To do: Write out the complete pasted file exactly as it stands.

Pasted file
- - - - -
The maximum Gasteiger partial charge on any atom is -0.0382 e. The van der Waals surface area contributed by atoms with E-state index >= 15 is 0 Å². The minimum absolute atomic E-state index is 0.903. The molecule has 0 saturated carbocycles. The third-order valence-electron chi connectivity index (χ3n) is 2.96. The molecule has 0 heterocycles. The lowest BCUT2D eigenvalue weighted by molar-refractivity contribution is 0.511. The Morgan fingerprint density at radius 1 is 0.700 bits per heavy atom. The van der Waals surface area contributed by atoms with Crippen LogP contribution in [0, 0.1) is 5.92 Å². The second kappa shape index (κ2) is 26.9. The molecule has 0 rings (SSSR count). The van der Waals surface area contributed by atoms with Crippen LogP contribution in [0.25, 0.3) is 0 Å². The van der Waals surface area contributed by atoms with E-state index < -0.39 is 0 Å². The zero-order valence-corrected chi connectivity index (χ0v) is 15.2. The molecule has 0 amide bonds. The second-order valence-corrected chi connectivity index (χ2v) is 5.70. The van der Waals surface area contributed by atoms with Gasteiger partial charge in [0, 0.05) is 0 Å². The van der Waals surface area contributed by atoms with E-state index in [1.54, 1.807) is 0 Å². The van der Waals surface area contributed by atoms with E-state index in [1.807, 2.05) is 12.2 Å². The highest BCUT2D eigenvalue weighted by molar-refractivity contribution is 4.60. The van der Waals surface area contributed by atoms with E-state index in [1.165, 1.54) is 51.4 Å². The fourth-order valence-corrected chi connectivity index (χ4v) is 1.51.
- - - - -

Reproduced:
The maximum Gasteiger partial charge on any atom is -0.0382 e. The van der Waals surface area contributed by atoms with E-state index >= 15 is 0 Å². The minimum absolute atomic E-state index is 0.903. The molecule has 0 saturated carbocycles. The third-order valence-electron chi connectivity index (χ3n) is 2.96. The molecule has 0 heterocycles. The lowest BCUT2D eigenvalue weighted by molar-refractivity contribution is 0.511. The Morgan fingerprint density at radius 1 is 0.700 bits per heavy atom. The van der Waals surface area contributed by atoms with Crippen LogP contribution in [0, 0.1) is 5.92 Å². The second kappa shape index (κ2) is 26.9. The molecule has 0 rings (SSSR count). The van der Waals surface area contributed by atoms with Crippen LogP contribution in [0.25, 0.3) is 0 Å². The van der Waals surface area contributed by atoms with E-state index < -0.39 is 0 Å². The zero-order valence-corrected chi connectivity index (χ0v) is 15.2. The molecule has 0 amide bonds. The second-order valence-corrected chi connectivity index (χ2v) is 5.70. The van der Waals surface area contributed by atoms with Gasteiger partial charge in [0, 0.05) is 0 Å². The van der Waals surface area contributed by atoms with E-state index in [1.54, 1.807) is 0 Å². The van der Waals surface area contributed by atoms with E-state index in [1.807, 2.05) is 12.2 Å². The highest BCUT2D eigenvalue weighted by molar-refractivity contribution is 4.60. The van der Waals surface area contributed by atoms with E-state index in [1.165, 1.54) is 51.4 Å². The fourth-order valence-corrected chi connectivity index (χ4v) is 1.51.